Author: Alex Shteingardt, MD, Hays Russia
Have you spent weeks interviewing for a new role, learning more and more about the company ethos, imagining your future there, only to discover that another candidate has beaten you to it? This can be extremely confusing, given that you had the right skills; you interviewed well and were invited back to the next stage. It could make you question “what did the chosen candidate have that I lacked?” These situations are also incredibly frustrating, given that you put so much effort into preparing, not to mention taking the time to actually attend the interviews.
What many don’t realise is that there is one simple trick which can strengthen your chances of interview success and this is the ability to story tell. If you can master the art of storytelling during your interview, you can use this technique to build a rapport with those interviewing you. As a result, the interview panel are much more likely to sit up, take notice and remember you for the right reasons.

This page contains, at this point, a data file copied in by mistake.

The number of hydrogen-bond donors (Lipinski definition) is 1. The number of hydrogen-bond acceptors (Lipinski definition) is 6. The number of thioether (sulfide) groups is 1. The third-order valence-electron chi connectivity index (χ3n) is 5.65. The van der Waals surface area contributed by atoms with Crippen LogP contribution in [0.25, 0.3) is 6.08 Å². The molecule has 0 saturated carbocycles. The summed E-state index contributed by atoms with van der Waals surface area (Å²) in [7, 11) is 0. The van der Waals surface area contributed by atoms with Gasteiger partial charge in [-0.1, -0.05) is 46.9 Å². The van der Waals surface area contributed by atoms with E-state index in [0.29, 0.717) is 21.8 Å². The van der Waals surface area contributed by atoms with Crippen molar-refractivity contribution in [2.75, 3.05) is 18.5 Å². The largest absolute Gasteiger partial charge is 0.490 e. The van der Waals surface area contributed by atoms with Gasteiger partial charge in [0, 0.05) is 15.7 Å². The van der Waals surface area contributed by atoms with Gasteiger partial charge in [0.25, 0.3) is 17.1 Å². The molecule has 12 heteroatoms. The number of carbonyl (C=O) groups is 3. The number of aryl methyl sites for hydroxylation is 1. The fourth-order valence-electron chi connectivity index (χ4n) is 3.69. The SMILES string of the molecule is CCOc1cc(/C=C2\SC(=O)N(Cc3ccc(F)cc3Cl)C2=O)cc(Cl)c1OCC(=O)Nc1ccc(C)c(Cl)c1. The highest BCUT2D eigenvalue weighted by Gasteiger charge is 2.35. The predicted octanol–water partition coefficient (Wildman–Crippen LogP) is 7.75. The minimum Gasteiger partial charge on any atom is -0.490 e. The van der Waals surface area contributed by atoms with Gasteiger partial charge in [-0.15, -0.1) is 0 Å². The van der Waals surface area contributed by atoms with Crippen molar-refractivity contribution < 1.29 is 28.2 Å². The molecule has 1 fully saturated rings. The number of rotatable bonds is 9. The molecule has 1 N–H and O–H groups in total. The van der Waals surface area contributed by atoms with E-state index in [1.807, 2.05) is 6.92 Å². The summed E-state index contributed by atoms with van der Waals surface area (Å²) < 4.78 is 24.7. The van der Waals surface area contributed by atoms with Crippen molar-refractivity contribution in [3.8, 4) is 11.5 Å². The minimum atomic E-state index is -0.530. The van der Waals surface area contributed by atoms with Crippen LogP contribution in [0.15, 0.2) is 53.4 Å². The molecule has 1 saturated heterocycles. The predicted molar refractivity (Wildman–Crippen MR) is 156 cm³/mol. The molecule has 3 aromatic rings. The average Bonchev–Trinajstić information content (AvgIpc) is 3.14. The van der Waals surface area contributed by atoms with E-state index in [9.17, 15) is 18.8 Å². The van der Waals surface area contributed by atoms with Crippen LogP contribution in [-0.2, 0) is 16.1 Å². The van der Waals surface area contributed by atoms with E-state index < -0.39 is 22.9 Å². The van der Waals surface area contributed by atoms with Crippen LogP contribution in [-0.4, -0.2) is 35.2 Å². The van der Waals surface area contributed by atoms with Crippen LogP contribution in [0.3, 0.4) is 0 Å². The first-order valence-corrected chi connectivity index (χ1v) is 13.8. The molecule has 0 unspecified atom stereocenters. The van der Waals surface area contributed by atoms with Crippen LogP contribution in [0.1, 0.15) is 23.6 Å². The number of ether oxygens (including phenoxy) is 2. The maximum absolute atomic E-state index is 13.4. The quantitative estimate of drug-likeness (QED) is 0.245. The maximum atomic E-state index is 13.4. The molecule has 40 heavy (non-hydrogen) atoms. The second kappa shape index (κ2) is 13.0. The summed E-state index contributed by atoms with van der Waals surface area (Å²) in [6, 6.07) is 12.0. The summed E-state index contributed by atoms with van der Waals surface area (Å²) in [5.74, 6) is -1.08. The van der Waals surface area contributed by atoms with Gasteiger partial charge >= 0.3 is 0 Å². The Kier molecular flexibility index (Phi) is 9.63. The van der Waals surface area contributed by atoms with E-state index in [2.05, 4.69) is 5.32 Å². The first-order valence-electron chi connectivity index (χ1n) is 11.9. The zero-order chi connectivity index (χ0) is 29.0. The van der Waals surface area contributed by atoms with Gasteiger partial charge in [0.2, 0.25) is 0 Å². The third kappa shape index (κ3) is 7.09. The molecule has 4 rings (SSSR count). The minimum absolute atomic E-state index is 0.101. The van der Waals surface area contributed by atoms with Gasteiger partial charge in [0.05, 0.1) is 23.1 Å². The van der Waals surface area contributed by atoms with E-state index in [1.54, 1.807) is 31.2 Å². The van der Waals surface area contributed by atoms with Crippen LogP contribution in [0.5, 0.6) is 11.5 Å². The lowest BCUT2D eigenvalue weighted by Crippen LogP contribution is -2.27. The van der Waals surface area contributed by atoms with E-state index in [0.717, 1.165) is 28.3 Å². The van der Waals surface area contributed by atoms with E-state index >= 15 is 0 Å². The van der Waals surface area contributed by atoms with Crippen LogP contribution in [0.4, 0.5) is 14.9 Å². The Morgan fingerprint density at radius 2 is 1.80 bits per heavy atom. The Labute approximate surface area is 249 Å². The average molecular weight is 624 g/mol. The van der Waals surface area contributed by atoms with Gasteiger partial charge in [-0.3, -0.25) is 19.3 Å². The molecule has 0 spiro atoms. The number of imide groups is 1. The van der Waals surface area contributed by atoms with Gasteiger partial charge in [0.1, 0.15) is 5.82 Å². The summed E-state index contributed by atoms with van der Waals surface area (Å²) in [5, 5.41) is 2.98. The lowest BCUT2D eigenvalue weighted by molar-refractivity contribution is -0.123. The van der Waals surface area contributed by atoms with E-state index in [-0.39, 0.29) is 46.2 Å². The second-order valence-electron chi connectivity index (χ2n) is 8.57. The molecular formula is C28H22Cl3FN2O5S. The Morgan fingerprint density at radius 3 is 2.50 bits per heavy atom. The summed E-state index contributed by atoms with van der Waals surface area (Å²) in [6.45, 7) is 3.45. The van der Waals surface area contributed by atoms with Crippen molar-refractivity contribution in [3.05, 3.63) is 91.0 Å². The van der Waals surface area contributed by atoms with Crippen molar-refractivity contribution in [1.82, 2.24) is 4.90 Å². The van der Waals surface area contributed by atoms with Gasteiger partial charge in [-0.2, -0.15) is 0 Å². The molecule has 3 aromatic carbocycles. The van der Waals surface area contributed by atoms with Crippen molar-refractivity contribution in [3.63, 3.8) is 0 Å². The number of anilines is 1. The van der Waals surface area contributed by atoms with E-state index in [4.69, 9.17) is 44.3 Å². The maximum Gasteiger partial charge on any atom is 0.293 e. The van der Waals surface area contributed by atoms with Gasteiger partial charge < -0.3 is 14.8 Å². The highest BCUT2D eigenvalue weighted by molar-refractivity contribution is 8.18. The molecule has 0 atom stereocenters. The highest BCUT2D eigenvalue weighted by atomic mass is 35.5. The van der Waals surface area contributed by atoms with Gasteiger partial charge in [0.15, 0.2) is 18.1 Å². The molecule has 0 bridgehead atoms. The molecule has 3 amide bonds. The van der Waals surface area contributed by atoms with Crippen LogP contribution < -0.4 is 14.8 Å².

Storytelling – isn’t that just for kids?
Telling stories is a key tool for relationship building and one that has passed down vast reserves of learning and culture throughout generations of time. Have you heard of the oral tradition? This explains how societies share their traditions and knowledge through verbal means – essentially storytelling. Today, the biggest organisations and brands use this apparently simple art to engage customers.
Think about leading business people such as Richard Branson – a man who will frequently write a LinkedIn blog about his anecdotes, leadership tips and the life lessons that he is still learning along the way.
So, how can storytelling help improve your chances of interview success?